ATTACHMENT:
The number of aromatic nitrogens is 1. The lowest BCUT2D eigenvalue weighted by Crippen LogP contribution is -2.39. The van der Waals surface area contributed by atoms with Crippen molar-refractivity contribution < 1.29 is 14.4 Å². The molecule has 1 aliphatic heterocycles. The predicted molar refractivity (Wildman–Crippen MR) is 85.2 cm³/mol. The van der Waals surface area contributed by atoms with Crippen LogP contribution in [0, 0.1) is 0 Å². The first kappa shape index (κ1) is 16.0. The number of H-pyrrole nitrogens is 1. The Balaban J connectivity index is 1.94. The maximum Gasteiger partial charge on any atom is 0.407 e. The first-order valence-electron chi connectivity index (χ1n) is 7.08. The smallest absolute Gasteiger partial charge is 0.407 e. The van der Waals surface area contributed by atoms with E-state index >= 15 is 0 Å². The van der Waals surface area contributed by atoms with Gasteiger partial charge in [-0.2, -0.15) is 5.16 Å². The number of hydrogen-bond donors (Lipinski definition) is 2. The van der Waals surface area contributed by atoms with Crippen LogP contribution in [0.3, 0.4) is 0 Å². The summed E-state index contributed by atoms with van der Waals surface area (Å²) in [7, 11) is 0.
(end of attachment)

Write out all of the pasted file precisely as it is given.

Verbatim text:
The number of aromatic nitrogens is 1. The lowest BCUT2D eigenvalue weighted by Crippen LogP contribution is -2.39. The van der Waals surface area contributed by atoms with Crippen molar-refractivity contribution < 1.29 is 14.4 Å². The molecule has 1 aliphatic heterocycles. The predicted molar refractivity (Wildman–Crippen MR) is 85.2 cm³/mol. The van der Waals surface area contributed by atoms with Crippen LogP contribution in [0, 0.1) is 0 Å². The first kappa shape index (κ1) is 16.0. The number of H-pyrrole nitrogens is 1. The Balaban J connectivity index is 1.94. The maximum Gasteiger partial charge on any atom is 0.407 e. The first-order valence-electron chi connectivity index (χ1n) is 7.08. The smallest absolute Gasteiger partial charge is 0.407 e. The van der Waals surface area contributed by atoms with E-state index >= 15 is 0 Å². The van der Waals surface area contributed by atoms with Gasteiger partial charge in [-0.2, -0.15) is 5.16 Å². The number of hydrogen-bond donors (Lipinski definition) is 2. The van der Waals surface area contributed by atoms with Crippen LogP contribution in [0.3, 0.4) is 0 Å². The summed E-state index contributed by atoms with van der Waals surface area (Å²) in [7, 11) is 0.